Well provided with cigars and other necessaries of life, we are now ready to take the cars for Milan. All day long we sped through a mountainous country whose peaks were bright with sunshine, whose hillsides were dotted with pretty villas sitting in the midst of gardens and shrubbery, and whose deep ravines were cool and shady and looked ever so inviting from where we and the birds were winging our flight through the sultry upper air. We had plenty of chilly tunnels wherein to check our perspiration, though. We timed one of them.

16 July, 1867 Twain and 5 companions departed Genoa by train, arriving in Milan that evening. The capital of Lombardy, Milan united with Italy in 1861. Twain spent two days touring the city. He returned, with his family for a week in September of 1878. Twain devotes much of chapter 18 of The Innocents Abroad on the Cathedral of Milan. ""Everything about the huge edifice impressed Mark Twain." (Mark Twain A to Z) See:

The Trip from Milan to Bellagio

From Lecco to Bergamo

First Impressions

We have seen famous pictures until our eyes are weary with looking at them and refuse to find interest in them any longer. And what wonder, when there are twelve hundred pictures by Palma the Younger in Venice and fifteen hundred by Tintoretto? And behold there are Titians and the works of other artists in proportion. We have seen Titian’s celebrated Cain and Abel, his David and Goliah, his Abraham’s Sacrifice. We have seen Tintoretto’s monster picture, which is seventy-four feet long and I do not know how many feet high, and thought it a very commodious picture.

Some of the Quaker City’s passengers had arrived in Venice from Switzerland and other lands before we left there, and others were expected every day. We heard of no casualties among them, and no sickness.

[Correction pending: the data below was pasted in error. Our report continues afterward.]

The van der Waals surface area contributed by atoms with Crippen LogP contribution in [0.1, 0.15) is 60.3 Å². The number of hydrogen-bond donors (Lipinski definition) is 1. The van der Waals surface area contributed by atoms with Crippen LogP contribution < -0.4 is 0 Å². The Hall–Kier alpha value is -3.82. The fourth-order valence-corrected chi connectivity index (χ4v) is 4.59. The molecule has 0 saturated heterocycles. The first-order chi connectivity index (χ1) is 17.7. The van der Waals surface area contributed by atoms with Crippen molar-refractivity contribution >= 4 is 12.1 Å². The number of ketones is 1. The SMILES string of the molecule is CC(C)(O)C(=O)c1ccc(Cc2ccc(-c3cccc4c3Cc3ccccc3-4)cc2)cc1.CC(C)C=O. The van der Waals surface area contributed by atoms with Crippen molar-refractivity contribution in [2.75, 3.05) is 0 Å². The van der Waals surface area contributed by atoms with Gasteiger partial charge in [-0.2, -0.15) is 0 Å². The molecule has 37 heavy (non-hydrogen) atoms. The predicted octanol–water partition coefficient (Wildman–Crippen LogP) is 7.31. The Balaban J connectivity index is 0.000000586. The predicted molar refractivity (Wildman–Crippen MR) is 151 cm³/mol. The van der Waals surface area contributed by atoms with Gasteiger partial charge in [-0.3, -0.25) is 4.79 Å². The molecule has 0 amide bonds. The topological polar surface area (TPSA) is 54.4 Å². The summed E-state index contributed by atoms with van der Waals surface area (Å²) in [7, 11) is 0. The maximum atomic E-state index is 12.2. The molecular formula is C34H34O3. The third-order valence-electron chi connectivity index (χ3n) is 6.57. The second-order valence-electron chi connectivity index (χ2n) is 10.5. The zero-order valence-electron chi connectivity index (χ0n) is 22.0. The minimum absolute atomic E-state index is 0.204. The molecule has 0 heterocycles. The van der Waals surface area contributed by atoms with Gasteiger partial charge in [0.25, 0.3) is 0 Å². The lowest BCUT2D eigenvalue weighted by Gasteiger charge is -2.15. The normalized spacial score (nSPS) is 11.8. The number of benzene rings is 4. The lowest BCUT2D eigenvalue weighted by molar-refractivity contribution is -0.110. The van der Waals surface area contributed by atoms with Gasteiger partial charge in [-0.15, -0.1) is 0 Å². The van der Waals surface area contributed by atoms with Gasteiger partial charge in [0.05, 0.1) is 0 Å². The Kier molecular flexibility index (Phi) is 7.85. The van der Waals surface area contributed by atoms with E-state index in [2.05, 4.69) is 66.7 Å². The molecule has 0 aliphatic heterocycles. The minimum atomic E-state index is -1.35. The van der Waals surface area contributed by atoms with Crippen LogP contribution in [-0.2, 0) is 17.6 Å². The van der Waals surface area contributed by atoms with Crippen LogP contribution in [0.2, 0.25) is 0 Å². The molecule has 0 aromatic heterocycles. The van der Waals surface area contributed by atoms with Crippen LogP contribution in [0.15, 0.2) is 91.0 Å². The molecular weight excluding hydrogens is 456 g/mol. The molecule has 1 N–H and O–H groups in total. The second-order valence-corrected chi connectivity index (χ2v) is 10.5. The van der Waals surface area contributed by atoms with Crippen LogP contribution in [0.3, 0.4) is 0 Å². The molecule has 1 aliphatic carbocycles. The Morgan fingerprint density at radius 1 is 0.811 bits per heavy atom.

We were a little fatigued with sight seeing, and so we rattled through a good deal of country by rail without caring to stop. I took few notes. I find no mention of Bologna in my memorandum book, except that we arrived there in good season, but saw none of the sausages for which the place is so justly celebrated. Pistoia awoke but a passing interest.

Florence pleased us for a while. I think we appreciated the great figure of David in the grand square, and the sculptured group they call the Rape of the Sabines. We wandered through the endless collections of paintings and statues of the Pitti and Ufizzi galleries, of course. I make that statement in self-defense; there let it stop. I could not rest under the imputation that I visited Florence and did not traverse its weary miles of picture galleries.

Enroute to Leghorn, Twain spent several hours in Pisa, visiting the Leaning Tower and the Duomo and Baptistery. He revisited Pisa in 1892 with his family. Leghorn (Livorno), a port o'call for the Quaker City, where Twain rejoined the ship.

From Bædeker, 1867:

First Impressions

What is there in Rome for me to see that others have not seen before me? What is there for me to touch that others have not touched? What is there for me to feel, to learn, to hear, to know, that shall thrill me before it pass to others? What can I discover?--Nothing. Nothing whatsoever. One charm of travel dies here.

Some Cross Cultural Comparisons

From Rome to Naples via Cassino and Capua.

155 M. Railway in 5 1/4-10 hrs.; fares by the fast trains; by the ordinary trains, 28 fr. 15, 19 fr. 70, 12 fr. 70 c. A train deluxe, at higher fares, runs every Sat. in 4 hrs. 5 min. (returning on Mon.). — The finest views are generally to the left.

Quarantined in Naples